Thursday, February 04, 2021

Why the one percent wants climate change (a conspiracy theory)

My book is free on Kindle July 4, 2021 weekend

Let's discuss one of my conspiracy theories. First I'll tell you my biases. I believe that humans cause climate change just as much as I believe that humans hunted mastodons to extinction. I believe that Easter Islanders denuded their islands of vegetation prior to ending their days knocking over big stone heads. Since I also believe that the Japanese learned to manage their forests rather than denude them, I believe we should manage climate change rather than dither-about denying it. To do so effectively will require a massive amount of human cooperation and will. Without cooperation and will, other resolutions to humanity's problems will result in far more more human misery.

Climate can change for a variety of reasons. I take on faith that human activity is the main cause of current climate change. Climate science is complex and I'm no expert. I believe what I do because what I've seen matches my general science knowledge. For example, when I watch Neil Degrasse Tyson discuss climate change in his Cosmos episode on Venus, it fits with other things I know about science. On the other hand, when I hear a critic call Neil Degrasse Tyson a shill, I wonder who this critic shills with his false claims. In my view, climate change denialist arguments use cherry-picked data to back their claims. They've put their money into slick persuasion rather than sound arguments.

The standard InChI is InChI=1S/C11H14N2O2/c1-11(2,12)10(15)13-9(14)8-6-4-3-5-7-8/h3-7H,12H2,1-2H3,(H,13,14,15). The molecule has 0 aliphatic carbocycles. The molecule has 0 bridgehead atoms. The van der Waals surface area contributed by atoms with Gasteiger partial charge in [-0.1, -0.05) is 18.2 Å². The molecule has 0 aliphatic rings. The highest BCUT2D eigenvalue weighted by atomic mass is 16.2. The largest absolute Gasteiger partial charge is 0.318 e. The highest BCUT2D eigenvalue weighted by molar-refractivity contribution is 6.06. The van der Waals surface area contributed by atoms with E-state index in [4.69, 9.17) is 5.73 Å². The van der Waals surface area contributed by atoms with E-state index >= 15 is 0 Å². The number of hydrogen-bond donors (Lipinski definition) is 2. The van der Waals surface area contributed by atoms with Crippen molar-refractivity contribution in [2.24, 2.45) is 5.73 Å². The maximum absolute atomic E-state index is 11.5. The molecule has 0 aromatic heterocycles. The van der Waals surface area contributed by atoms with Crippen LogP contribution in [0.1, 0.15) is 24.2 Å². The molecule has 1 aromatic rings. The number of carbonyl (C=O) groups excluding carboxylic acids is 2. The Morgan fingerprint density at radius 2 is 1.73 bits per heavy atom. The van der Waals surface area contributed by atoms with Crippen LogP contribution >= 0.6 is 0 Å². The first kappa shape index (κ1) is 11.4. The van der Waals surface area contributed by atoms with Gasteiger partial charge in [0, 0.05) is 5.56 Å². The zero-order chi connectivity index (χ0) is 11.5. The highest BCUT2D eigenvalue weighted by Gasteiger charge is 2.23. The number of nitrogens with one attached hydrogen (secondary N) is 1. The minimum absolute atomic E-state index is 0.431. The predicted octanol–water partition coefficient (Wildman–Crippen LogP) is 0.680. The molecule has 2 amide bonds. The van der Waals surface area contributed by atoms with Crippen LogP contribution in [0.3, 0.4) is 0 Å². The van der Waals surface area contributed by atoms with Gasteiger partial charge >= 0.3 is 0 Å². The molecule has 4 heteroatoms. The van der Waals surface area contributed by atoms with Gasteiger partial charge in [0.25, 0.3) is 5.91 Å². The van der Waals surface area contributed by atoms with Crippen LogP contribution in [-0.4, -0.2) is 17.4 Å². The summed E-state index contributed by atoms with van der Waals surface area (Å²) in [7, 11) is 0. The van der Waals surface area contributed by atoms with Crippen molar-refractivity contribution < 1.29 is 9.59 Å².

I also take on faith that humanity has both the technology and the ability to reduce the effects of climate change. We can't stop what's happened or what's going to happen, but we can certainly slow it down and adapt to it. What we can't do, is ignore it. Doing so would result in calamities far greater than the inconveniences we'll face if we put our efforts into tackling climate change now.

Technology and ability aren't enough however. A firm will and cooperation are required tools as well. At the moment these tools are in short supply amongst human societies. But I think attitudes can change.

Historian, Walter Sheidel writes about social collapse in his 2017 book. He shows how hunting and gathering societies must cooperate to survive. People in such societies own little besides clothing and tools. Once people began farming and herding, surpluses developed. Where there are surpluses, humans tend to create hierarchy, one result of which is Capitalism. People in hunting and gathering societies owned little besides clothing and tools. Once people began learning to farm and herd, surpluses were able to develop. Where there are surpluses, humans tend to create hierarchy, one result of which is Capitalism.